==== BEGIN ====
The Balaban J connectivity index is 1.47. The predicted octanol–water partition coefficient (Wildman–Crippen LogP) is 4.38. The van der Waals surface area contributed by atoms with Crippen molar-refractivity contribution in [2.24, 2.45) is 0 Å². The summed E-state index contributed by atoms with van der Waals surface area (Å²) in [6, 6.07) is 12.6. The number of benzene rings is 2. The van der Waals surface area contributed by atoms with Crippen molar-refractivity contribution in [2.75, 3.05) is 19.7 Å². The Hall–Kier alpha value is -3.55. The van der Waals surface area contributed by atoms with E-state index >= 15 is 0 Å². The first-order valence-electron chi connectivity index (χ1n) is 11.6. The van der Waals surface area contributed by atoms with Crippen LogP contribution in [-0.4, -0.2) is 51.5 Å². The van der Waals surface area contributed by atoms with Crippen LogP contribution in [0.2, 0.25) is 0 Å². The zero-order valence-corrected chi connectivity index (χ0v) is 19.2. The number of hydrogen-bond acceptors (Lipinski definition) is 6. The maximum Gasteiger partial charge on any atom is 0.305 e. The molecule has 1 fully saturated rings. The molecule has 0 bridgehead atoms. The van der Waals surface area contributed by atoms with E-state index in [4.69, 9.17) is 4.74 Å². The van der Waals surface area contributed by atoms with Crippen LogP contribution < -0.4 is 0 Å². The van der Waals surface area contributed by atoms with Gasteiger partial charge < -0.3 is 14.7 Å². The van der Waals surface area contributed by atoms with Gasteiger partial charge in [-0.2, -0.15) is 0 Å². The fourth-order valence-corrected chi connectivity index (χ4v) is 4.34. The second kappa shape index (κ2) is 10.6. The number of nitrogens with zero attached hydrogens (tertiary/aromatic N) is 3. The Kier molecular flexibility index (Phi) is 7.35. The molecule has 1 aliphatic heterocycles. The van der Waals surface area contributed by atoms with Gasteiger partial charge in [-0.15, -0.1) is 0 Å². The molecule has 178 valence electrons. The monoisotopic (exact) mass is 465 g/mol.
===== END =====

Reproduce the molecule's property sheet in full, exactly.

The Balaban J connectivity index is 1.47. The predicted octanol–water partition coefficient (Wildman–Crippen LogP) is 4.38. The van der Waals surface area contributed by atoms with Crippen molar-refractivity contribution in [2.24, 2.45) is 0 Å². The summed E-state index contributed by atoms with van der Waals surface area (Å²) in [6, 6.07) is 12.6. The number of benzene rings is 2. The van der Waals surface area contributed by atoms with Crippen molar-refractivity contribution in [2.75, 3.05) is 19.7 Å². The Hall–Kier alpha value is -3.55. The van der Waals surface area contributed by atoms with E-state index >= 15 is 0 Å². The first-order valence-electron chi connectivity index (χ1n) is 11.6. The van der Waals surface area contributed by atoms with Crippen LogP contribution in [-0.4, -0.2) is 51.5 Å². The van der Waals surface area contributed by atoms with Crippen LogP contribution in [0.2, 0.25) is 0 Å². The zero-order valence-corrected chi connectivity index (χ0v) is 19.2. The number of hydrogen-bond acceptors (Lipinski definition) is 6. The maximum Gasteiger partial charge on any atom is 0.305 e. The molecule has 1 fully saturated rings. The molecule has 0 bridgehead atoms. The van der Waals surface area contributed by atoms with E-state index in [4.69, 9.17) is 4.74 Å². The van der Waals surface area contributed by atoms with Crippen LogP contribution < -0.4 is 0 Å². The van der Waals surface area contributed by atoms with Gasteiger partial charge < -0.3 is 14.7 Å². The van der Waals surface area contributed by atoms with Gasteiger partial charge in [-0.2, -0.15) is 0 Å². The fourth-order valence-corrected chi connectivity index (χ4v) is 4.34. The second kappa shape index (κ2) is 10.6. The number of nitrogens with zero attached hydrogens (tertiary/aromatic N) is 3. The Kier molecular flexibility index (Phi) is 7.35. The molecule has 1 aliphatic heterocycles. The van der Waals surface area contributed by atoms with Gasteiger partial charge in [-0.15, -0.1) is 0 Å². The molecule has 178 valence electrons. The monoisotopic (exact) mass is 465 g/mol.